Monday, June 2, 2014
June 2, 2014: AmericanStudies Beach Reads: The Celestials
[For the last couple years I’ve featured a summertime series on some AmericanStudies books you can pack along with the sunscreen and cold beverages. As summer approaches, it feels right to share some more beach reads—please share your own favorite or future summer page-turners for a weekend post we can all bring with us to the shore or the pool!]
On the historical novel that manages to bridge the gap.
As I mentioned in this book talk post, I had the chance to share a stage at the Museum of the Chinese in America last September with Karen Shepard, author of the wonderful historical novel The Celestials (2013). Shepard’s novel is one of the first to deal at length with 19th century Chinese American histories and experiences, and is even more unique in dealing with them in a New England/East Coast (rather than a California/West Coast) setting; as such it is important and well worth your time (on the beach or anywhere else) for its historical subject matter alone. But the book is also entirely engaging and successful as a work of fiction, and I would argue that it is particularly successful at combining two usually distinct sub-genres about which I have written previously: historical fiction and period fiction.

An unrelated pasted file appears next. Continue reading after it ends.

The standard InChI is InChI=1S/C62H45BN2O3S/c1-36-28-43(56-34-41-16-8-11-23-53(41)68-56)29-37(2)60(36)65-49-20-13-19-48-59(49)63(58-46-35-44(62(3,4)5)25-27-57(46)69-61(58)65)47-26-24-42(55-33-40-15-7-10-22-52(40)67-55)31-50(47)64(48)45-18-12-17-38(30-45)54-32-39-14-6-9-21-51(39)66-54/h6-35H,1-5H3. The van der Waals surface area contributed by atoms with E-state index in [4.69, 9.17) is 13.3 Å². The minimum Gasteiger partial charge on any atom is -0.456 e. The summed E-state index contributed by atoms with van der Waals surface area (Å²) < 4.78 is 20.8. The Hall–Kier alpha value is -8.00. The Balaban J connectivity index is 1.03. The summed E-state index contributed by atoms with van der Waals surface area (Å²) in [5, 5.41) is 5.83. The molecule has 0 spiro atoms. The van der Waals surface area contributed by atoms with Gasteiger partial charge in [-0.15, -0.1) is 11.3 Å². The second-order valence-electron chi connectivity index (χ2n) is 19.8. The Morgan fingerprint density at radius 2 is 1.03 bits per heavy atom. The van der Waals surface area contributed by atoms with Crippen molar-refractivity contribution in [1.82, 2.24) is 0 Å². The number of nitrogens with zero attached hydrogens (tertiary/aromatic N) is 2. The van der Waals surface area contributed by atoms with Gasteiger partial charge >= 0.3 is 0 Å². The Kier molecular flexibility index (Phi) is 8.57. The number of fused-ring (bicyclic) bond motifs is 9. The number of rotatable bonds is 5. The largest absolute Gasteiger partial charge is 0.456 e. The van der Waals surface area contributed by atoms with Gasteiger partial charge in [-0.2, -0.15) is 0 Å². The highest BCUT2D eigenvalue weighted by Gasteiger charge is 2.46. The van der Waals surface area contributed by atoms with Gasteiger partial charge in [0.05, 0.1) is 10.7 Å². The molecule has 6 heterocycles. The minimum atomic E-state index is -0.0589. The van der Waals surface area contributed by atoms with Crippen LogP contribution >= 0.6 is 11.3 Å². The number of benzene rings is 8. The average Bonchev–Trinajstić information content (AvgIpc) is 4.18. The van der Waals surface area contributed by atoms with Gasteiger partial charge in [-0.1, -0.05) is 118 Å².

I defined my version of those sub-genres at length in that linked post, and here will simply reiterate the most salient difference: historical fiction is fundamentally interested in the historical events and themes themselves, and creates characters and stories in relationship to them; whereas period fiction is more interested in creating characters and stories that embody universal human relationships, emotions, and experiences, set in this case against a historical backdrop. Despite my obvious preference for the former, I would emphasize that each sub-genre has value and potential power, and also that each is difficult to pull off successfully (if for different reasons). More difficult still is the task of cominbing the two sub-genres, of creating a historical novel that achieves both effects: engaging in depth with complex, specific historical themes while creating characters and stories that feel as if they could exist in our own era and communities.
Difficult but not impossible—and in this AmericanStudier’s opinion, Karen Shepard has pulled off that combinatory feat in The Celestials. She noted in her MOCA talk that one of the characters with whom she had to take the most authorial liberties is her female protagonist, Julia Sampson; Sampson, wife of the Massachusetts factory owner who imported the group of Chinese immigrant laborers to serve as strike breakers, is the subject of very little historical information. Yet if Shepard’s Julia is heavily fictionalized, and certainly feels very accessible for a 21st century reader, I would at the same time argue that she is deeply connected to her own mid-19th century world; in her individual identity and perspective, and even more in her evolving relationship with one of the Chinese American arrivals, she helps us connect to the novel’s 1870 world deeply and engagingly. But don’t take my word for it—take The Celestials to the beach and find out for yourself!
Next beach read tomorrow,
BenPS. What would you recommend for a good beach read? What are you hoping to get to by the pool this summer?